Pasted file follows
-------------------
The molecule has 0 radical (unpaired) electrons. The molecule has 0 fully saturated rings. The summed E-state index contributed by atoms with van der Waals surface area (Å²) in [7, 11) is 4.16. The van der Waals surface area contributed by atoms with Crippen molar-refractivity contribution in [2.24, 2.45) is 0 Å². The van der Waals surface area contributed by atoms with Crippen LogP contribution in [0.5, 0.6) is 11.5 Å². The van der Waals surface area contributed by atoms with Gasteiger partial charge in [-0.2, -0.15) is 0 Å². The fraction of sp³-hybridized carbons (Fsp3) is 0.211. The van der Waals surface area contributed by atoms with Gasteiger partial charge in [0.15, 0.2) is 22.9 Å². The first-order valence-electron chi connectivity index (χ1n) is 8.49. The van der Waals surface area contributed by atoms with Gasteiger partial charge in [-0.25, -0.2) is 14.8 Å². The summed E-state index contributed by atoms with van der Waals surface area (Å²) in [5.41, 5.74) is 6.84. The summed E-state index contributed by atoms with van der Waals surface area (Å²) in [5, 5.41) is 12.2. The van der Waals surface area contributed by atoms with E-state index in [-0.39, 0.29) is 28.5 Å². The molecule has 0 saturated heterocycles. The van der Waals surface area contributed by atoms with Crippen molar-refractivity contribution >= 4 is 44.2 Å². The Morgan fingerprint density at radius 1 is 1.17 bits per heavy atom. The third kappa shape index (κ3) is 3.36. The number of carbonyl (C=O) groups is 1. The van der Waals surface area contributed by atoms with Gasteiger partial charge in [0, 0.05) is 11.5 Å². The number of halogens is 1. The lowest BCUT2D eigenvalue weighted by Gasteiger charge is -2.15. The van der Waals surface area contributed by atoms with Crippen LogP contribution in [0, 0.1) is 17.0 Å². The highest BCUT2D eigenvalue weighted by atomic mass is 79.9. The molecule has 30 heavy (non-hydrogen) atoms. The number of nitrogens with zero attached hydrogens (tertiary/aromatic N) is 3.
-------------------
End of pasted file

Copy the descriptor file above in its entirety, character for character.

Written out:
The molecule has 0 radical (unpaired) electrons. The molecule has 0 fully saturated rings. The summed E-state index contributed by atoms with van der Waals surface area (Å²) in [7, 11) is 4.16. The van der Waals surface area contributed by atoms with Crippen molar-refractivity contribution in [2.24, 2.45) is 0 Å². The van der Waals surface area contributed by atoms with Crippen LogP contribution in [0.5, 0.6) is 11.5 Å². The van der Waals surface area contributed by atoms with Gasteiger partial charge in [-0.2, -0.15) is 0 Å². The fraction of sp³-hybridized carbons (Fsp3) is 0.211. The van der Waals surface area contributed by atoms with Gasteiger partial charge in [0.15, 0.2) is 22.9 Å². The first-order valence-electron chi connectivity index (χ1n) is 8.49. The van der Waals surface area contributed by atoms with Gasteiger partial charge in [-0.25, -0.2) is 14.8 Å². The summed E-state index contributed by atoms with van der Waals surface area (Å²) in [5.41, 5.74) is 6.84. The summed E-state index contributed by atoms with van der Waals surface area (Å²) in [5, 5.41) is 12.2. The van der Waals surface area contributed by atoms with E-state index in [-0.39, 0.29) is 28.5 Å². The molecule has 0 saturated heterocycles. The van der Waals surface area contributed by atoms with Crippen molar-refractivity contribution >= 4 is 44.2 Å². The Morgan fingerprint density at radius 1 is 1.17 bits per heavy atom. The third kappa shape index (κ3) is 3.36. The number of carbonyl (C=O) groups is 1. The van der Waals surface area contributed by atoms with Gasteiger partial charge in [0, 0.05) is 11.5 Å². The number of halogens is 1. The lowest BCUT2D eigenvalue weighted by Gasteiger charge is -2.15. The van der Waals surface area contributed by atoms with Crippen LogP contribution in [0, 0.1) is 17.0 Å². The highest BCUT2D eigenvalue weighted by atomic mass is 79.9. The molecule has 30 heavy (non-hydrogen) atoms. The number of nitrogens with zero attached hydrogens (tertiary/aromatic N) is 3.